Catching Up with ABT’s Franco De Vita and Raymond Lukens

Franco De Vita and Raymond Lukens with attendees of the first session of ABT's National Training Curriculum Teacher Training.

Franco De Vita (far right) and Raymond Lukens (center) with attendees of the first ABT teacher training session at Ballet San Jose.

In May, Ballet San Jose hosted American Ballet Theatre’s (ABT) first National Training Curriculum Teacher Training session. Led by Principal of the Jacqueline Kennedy Onassis School at ABT Franco De Vita and and Director of the National Training Curriculum Program Raymond Lukens, Ballet SJ School faculty, along with dancers from the company and dance teachers from around the country, completed the training for levels Primary through 3.

Recently, Principal of Ballet SJ School Dalia Rawson wrote a two-part blog series for 4dancers exploring the teacher training experience. With the second session beginning this Sunday, August 12, we wanted to take a closer look at the curriculum from the perspective of the two people who know it best.
 We caught up with Franco and Raymond by email last month and asked them a few questions about the curriculum, their trip to California, and their advice for participants in the program. They took time out of their very busy schedules to give us some great answers…

1. How does the ABT National Training Curriculum set students and/or dance educators on the path to success?

The path to success is set up by various elements. There is luck, natural talent, hard work, and good preparation. The National Training Curriculum offers the tools to better prepare students and teachers to have a more complete technical and stylistic preparation.

2. What is your favorite aspect of the ABT National Training Curriculum, and how do you think it will benefit Ballet San Jose School?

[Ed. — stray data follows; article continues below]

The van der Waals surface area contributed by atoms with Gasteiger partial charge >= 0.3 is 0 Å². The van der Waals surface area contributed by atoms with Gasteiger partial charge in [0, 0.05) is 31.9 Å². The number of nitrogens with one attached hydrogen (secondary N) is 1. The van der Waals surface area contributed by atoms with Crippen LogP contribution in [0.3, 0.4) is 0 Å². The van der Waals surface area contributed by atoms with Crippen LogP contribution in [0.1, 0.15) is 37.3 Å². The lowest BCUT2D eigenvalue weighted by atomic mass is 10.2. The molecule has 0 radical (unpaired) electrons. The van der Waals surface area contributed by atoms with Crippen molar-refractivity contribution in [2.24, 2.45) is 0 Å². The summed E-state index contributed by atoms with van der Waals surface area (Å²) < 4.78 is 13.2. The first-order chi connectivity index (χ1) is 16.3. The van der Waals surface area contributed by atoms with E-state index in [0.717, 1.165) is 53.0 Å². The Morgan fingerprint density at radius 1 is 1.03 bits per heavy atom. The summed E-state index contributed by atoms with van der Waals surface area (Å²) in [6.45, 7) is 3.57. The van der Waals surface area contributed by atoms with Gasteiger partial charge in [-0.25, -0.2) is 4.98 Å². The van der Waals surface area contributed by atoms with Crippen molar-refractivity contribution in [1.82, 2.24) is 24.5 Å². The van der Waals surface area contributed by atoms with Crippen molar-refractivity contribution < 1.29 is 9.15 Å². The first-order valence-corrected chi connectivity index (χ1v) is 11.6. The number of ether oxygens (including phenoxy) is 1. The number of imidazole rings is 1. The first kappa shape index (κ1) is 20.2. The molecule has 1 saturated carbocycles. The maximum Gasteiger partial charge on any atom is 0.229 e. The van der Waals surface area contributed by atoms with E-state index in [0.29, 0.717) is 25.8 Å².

Our favorite aspect is that it is set-up to be skill- and age-appropriate for the normal healthy child and the pre-professional child to realize their full potential, and that it informs teachers with essential health information. This is a benefit to all dance schools.

3. What is the most valuable piece of advice you give to dance educators who are implementing the ABT National Training Curriculum for the first time?

Not to see it as a “bible” but to use it as guidelines to enhance their own knowledge and experience as teachers.

4. How was your experience working with Ballet San Jose’s faculty and dancers, as well as the many other dance educators who attended?

It was an amazing experience! Everyone worked with utmost commitment–from the private school teacher who attended to the principal dancers of Ballet San Jose.

5. What did you enjoy the most about the time you spent in California earlier this month?

We always enjoy visiting many parts of the world. California touches us particularly because it is so much like our beloved Italy.

Thanks for your insightful answers, Franco and Raymond. We are so excited to welcome the ABT National Training Curriculum folks back to Ballet San Jose this weekend and will be posting updates about teacher training periodically on the Ballet SJ Facebook page and @balletsj on Twitter. Keep your eyes peeled!

And if you’ve attended teacher training before or are considering being certified by ABT, we’d love to get some feeback from you. Leave your questions and comments about the curriculum in a comment on this blog post and we’ll post our answers next week!

ABT’s National Training Curriculum is a program for the development and training of young students that embraces sound ballet principles and incorporates elements of the French, Italian and Russian schools of training. Learn more about the curriculum and its implementation at Ballet SJ School by visiting the school website.

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